Once the medieval church assimilated Witchcraft to Devil-Worship in the 15th century, the stereotypical image of a Witch was that of a perverse, amoral, ghoul-like creature; after two hundred years, this stereotype appeared to have the solidness of oak. As James (the first Stuart king of England) was known as a proponent for the maligned view of Witches, play-writer Ben Jonson is very careful to indulge his Majesty’s prejudices when he puts up The Masque of Queens in 1609, at the royal court. Charles Manson and Jack the Ripper together had nothing on these Hags, who (as one can see from the copy of the play posted on The Holloway Pages) make their various entrances (p. 348) boasting of killing infants with a dagger, in order to gain their infant-fat; rifling the hanged corpse of a murderer for grotesque trophies; and killing a black cat for its brain. Demented and psychotic as the Hags undoubtedly are in their characterizations, there is a logic to the performance of their rite, and a layer to their presentation, that suggests the deliberate demonizing of something otherwise “real” in the culture. In describing the outfitting of the Hags (p. 345), Jonson indicates quite a bit of folklore-association going on in their costuming; they are “all differently attyr’d [attired]: some with Rats on their Head; some on their Shoulders; others with Ointment Pots at their Girdles; all with Spindles, Timbrels, Rattles, or other veneficall Instruments, making a confused noise, with strange Gestures.” Other than the “rats on the head” (surely one of the most unusual costume-directions in the history of theater), nothing about this presentation of Witches fails to conform to what we might imagine of early 17th century village Wise-Women- identified by their “ointment pots” worn on their belts (“girdles”); with the spindle of a spinning wheel; and with timbrels (tambourines), rattles, and other “veneficall” (for being associated with Witches) music-making instruments.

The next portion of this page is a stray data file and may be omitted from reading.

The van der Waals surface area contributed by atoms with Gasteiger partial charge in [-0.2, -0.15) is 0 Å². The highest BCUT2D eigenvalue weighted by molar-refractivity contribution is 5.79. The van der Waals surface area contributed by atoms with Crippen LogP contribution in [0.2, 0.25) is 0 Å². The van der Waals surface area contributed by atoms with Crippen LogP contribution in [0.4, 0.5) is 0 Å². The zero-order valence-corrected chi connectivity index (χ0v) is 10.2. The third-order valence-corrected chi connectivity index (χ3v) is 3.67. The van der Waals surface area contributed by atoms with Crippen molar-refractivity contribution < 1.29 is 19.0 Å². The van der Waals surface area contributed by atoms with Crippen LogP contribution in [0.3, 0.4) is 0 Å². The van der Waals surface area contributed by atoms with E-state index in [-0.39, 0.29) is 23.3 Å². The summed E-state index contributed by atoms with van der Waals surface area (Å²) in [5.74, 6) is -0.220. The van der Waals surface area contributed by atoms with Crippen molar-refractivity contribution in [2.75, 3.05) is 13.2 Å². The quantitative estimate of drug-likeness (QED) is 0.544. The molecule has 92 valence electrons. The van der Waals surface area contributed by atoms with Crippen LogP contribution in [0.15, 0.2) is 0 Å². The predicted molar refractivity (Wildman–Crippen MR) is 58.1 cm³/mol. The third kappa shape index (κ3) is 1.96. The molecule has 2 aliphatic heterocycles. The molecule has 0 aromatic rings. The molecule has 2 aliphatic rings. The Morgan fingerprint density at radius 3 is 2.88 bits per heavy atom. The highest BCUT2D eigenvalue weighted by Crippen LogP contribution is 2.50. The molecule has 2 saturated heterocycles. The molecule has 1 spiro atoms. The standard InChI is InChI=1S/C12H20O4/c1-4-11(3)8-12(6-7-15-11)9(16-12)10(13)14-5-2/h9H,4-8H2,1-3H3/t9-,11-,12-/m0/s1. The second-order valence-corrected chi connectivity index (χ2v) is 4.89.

The fact that the Hags gather for a Witch-Ceremony, tricked out with rats on their heads, ointment-pots at their girdles, and with music-making instruments in their hands, indicates that rhythm and music-making were an important part of 17th century Witchcraft. Jonson goes on to describe how he “prescribed them [the Witches] their Properties of Vipers, Snakes, Bones, Herbs, Roots, and other Ensigns of their Magick, out of the Authority of ancient and late Writers.” Jonson wants to assure us that his Witches are as realistic as possible, so he carefully makes a point to tell us that he has consulted both “ancient” (meaning “Classical”) writers, as well as “late” ones (meaning, “more modern ones”) as “authorities” on the subject. In addition to vipers and snakes (possibly used in traditional English Witchcraft, but more likely, in my opinion, to be a grotesque detail of a kind with the “rats on the head”), Jonson’s Hags are presented with such Magick-Working devices as bones, herbs, roots, and other “ensigns of their Magick.” One notes a portrait based upon traditional elements- ointment-pots; bones, roots, and herbs; and musical-instruments- “Hagged up,” or made sensationalistic, by being combined with vipers, and rats worn as chapeaus.